During the arguments plaintiff's attorney stated that he had seen one of appellants' attorneys contend that a proper method of reaching a verdict is to multiply the special damages by three; also that none of the jurors would be willing to go through such an accident for $9,000. These statements were objected to and are assigned as misconduct. The first statement was improper. An attorney should realize the unfairness of attributing to his adversary statements or admissions off the record that would call for a denial or explanation by the latter, also foreign to the record. Counsel for plaintiff in their brief very properly do not attempt to justify the criticized statements; they contend that they were not made with any improper motive and were not prejudicial. Certainly there was no such misconduct as would warrant a reversal of the judgment. Mr. and Mrs. Cain were exonerated from blame. Plaintiff has not appealed from the judgment in their favor. The prospect that upon a retrial Dooley and Haywood also would be exonerated leaving the innocent plaintiff without redress, is indeed remote.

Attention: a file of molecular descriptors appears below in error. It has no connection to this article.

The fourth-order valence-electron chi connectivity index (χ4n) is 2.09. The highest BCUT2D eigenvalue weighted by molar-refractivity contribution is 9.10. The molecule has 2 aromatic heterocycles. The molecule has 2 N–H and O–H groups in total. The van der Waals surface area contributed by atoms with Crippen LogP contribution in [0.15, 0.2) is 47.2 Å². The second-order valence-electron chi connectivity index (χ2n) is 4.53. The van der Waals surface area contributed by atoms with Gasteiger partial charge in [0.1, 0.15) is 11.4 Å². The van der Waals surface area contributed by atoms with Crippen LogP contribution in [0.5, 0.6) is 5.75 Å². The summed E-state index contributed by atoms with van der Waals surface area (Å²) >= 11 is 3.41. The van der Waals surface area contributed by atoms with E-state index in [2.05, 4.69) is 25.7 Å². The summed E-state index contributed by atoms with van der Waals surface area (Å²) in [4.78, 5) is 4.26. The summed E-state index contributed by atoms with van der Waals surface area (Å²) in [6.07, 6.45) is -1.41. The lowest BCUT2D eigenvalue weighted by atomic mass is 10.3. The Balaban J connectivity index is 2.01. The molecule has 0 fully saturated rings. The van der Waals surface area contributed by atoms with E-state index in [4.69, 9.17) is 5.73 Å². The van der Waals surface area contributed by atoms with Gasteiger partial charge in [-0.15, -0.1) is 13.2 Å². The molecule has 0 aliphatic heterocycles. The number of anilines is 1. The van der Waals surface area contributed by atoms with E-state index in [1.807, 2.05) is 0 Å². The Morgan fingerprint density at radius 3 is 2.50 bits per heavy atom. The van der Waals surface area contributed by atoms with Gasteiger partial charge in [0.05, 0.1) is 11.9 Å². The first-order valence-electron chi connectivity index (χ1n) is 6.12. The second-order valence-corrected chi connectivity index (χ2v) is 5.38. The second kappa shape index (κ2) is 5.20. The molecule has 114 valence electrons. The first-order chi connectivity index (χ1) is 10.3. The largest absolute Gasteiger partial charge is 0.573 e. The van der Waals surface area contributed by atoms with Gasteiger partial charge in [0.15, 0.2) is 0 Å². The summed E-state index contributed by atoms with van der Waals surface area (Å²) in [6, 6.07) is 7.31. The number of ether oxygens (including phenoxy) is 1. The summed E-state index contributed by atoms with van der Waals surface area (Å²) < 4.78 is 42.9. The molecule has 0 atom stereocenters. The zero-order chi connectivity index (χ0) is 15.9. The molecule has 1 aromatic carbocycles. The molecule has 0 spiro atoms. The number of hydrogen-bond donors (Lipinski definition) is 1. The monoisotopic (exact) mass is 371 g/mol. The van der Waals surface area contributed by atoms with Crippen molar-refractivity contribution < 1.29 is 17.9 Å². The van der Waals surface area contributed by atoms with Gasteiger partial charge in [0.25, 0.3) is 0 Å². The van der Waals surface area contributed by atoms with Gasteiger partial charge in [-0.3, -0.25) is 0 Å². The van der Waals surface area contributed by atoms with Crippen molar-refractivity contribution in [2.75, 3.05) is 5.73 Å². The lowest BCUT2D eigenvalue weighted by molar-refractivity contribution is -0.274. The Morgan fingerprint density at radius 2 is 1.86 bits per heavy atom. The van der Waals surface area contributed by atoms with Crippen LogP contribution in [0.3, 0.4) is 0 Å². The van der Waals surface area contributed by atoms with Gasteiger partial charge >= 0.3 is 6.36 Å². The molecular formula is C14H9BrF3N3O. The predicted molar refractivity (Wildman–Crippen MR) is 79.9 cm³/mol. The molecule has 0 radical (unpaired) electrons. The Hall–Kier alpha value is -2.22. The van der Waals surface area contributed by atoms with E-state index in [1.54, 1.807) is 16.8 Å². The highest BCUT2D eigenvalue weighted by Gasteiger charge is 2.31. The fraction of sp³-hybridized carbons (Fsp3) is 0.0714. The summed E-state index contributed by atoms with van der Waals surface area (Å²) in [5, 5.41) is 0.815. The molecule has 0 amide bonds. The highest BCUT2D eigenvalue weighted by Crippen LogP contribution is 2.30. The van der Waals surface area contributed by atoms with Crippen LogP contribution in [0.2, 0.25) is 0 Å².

The judgment is affirmed.


1.  ‘You are instructed that the mere fact, standing alone, that the impact between the De Young car and the Dooley car occurred in the most northerly lane of traffic, or the left lane for Mr. Dooley, does not necessarily require you to find that Mr. Dooley was guilty of negligence. You must take into consideration all of the surrounding circumstances, as shown by the evidence, concerning why the Dooley car was in that lane of traffic at the time of the accident and unless you are convinced, by all of the evidence, that his presence there was due to negligence on his part, then there would be no basis for liability against Mr. Dooley regardless of the fact that the impact occurred in the left-hand lane for him. In other words, it is not only the right of an automobile driver, but it is his duty to do whatever is reasonably necessary under the circumstances to avoid an accident, and if he in the exercise of ordinary care swerves to the left-hand side of the road to avoid an accident he is not liable for damages so long as his actions were within the range of what might be expected of an ordinarily prudent driver in his position.’

SHINN, Presiding Justice.

PARKER WOOD and VALLEE, JJ., concur.